In one of only two articles on trans issues published in the Berkeley underground feminist magazine, It Ain’t Me, Babe, the editors offer a review of the movie The Christine Jorgensen Story. This story actually manages to strike a more tolerant tone towards trans people than their other story, published six months later. However, that’s for a given value of tolerant–in this article as well, the editors reject the basic idea that trans identities are valid.
Christine Jorgensen (who was assuredly not “the first transsexual,” although she was one of the earliest people to have a high profile medical transition) is–contrary to what the editors seem to believe–a trans woman. The narrative the article gives seems sympathetic in places, but it persistently refers to Christine Jorgensen as a man, going so far to say: “What on earth could have motivated George’s intense longing to be female? Why did he envy the humiliating position of the women surrounding him?” Although politics around trans issues had certainly not advanced to the point they are today, in the 70s, people who knew about trans issues still generally knew that refusing to use a trans person’s chosen name, or referring to them as not their actual gender, was inappropriate. The assumption that Christine Jorgensen is not already, actually a woman is characteristic of Trans-Exclusionary Radical Feminism, which had its roots in the 1970s.
The editors of It Ain’t Me, Babe do so anyway, for a very simple reason: they are not interested in transgender issues or struggles. They don’t believe transgender issues or struggles really exist. They’re only interested in the story of Christine Jorgensen, and trans people in general, to the extent that it allows them to analyze sexism, and the plight of cisgender women. Thus, the editors agree with Jorgensen at a few points, but only the ones that already agree with their positions about male domination. I actually suspect that some of the editor’s analysis of sexism in The Christine Jorgensen Story, especially with regards to the position of the cisgender women, is accurate. It would fall well within general sexist norms of showing women at the time, and actually, Christine Jorgensen remains to this day a controversial figure within the trans community for endorsing a very limited and assimilationist idea of trans identity, one hyperfocused on passing and conforming to gender norms.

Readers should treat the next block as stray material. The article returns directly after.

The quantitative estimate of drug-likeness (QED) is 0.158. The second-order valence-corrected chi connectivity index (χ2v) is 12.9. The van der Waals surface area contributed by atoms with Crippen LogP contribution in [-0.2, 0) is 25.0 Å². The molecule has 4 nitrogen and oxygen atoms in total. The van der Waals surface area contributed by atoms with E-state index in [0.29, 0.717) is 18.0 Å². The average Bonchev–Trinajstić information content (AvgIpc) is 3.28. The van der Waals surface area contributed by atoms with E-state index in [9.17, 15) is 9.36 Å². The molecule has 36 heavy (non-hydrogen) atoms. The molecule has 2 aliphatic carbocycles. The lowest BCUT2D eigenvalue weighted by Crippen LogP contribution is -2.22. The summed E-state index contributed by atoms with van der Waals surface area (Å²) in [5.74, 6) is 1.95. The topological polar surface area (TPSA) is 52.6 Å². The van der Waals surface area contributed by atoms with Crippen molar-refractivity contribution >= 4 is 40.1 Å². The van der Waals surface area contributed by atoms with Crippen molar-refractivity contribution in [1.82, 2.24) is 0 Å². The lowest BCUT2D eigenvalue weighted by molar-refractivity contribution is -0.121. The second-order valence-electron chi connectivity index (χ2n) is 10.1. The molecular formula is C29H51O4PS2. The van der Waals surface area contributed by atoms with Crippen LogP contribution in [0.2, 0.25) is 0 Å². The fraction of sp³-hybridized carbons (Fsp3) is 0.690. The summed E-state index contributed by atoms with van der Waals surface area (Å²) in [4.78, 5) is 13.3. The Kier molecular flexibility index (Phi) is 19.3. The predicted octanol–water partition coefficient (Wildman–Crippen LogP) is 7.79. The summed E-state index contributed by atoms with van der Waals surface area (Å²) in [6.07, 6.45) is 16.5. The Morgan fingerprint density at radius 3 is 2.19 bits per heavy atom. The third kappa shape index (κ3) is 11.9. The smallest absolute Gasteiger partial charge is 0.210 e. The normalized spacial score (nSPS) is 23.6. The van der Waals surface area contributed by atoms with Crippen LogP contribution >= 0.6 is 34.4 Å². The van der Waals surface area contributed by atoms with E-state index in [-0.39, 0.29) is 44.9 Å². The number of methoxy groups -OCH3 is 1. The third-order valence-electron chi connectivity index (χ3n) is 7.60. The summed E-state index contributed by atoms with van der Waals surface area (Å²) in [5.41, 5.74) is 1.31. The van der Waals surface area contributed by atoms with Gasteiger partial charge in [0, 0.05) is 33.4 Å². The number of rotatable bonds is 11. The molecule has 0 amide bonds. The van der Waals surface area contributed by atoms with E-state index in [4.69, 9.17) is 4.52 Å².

This article also discusses the medicalization of trans people–apparently a major feature of the movie was the details of her transition. An intense focus on trans people’s medical transition remains common to this day–something many trans people dislike for dehumanizing them, and for often keeping out people who have not or do not intend to medically transition. It Ain’t Me, Babe also takes issue with this, although it does so not for those reasons, but because they see ideas about transgender identity being a medical phenomenon (or, probably, existing) as essentializing gender in a way they see counter to feminist goals. Which, in the way the movie was presented, it probably did. But that doesn’t give the editors an excuse for their attitude toward trans identities in general.